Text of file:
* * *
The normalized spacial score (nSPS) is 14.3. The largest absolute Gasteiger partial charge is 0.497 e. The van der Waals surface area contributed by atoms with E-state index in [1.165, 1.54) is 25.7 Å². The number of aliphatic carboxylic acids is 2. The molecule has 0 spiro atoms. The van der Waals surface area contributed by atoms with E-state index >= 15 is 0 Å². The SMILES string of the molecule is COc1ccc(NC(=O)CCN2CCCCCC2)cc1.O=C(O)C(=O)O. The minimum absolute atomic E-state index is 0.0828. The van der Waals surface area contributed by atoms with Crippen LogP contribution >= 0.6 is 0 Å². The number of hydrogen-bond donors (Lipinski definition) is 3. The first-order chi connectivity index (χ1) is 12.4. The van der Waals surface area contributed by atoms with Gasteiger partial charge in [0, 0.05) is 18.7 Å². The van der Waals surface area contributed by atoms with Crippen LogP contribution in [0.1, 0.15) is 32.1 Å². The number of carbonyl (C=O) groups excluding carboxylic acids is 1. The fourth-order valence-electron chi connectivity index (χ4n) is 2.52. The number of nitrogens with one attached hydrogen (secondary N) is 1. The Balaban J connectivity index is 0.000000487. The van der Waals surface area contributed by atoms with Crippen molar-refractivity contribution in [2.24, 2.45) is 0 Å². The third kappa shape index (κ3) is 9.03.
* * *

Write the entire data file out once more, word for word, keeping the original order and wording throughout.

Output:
The normalized spacial score (nSPS) is 14.3. The largest absolute Gasteiger partial charge is 0.497 e. The van der Waals surface area contributed by atoms with E-state index in [1.165, 1.54) is 25.7 Å². The number of aliphatic carboxylic acids is 2. The molecule has 0 spiro atoms. The van der Waals surface area contributed by atoms with E-state index >= 15 is 0 Å². The SMILES string of the molecule is COc1ccc(NC(=O)CCN2CCCCCC2)cc1.O=C(O)C(=O)O. The minimum absolute atomic E-state index is 0.0828. The van der Waals surface area contributed by atoms with Crippen LogP contribution >= 0.6 is 0 Å². The number of hydrogen-bond donors (Lipinski definition) is 3. The first-order chi connectivity index (χ1) is 12.4. The van der Waals surface area contributed by atoms with Gasteiger partial charge in [0, 0.05) is 18.7 Å². The van der Waals surface area contributed by atoms with Crippen LogP contribution in [0.1, 0.15) is 32.1 Å². The number of carbonyl (C=O) groups excluding carboxylic acids is 1. The fourth-order valence-electron chi connectivity index (χ4n) is 2.52. The number of nitrogens with one attached hydrogen (secondary N) is 1. The Balaban J connectivity index is 0.000000487. The van der Waals surface area contributed by atoms with Crippen molar-refractivity contribution in [2.24, 2.45) is 0 Å². The third kappa shape index (κ3) is 9.03.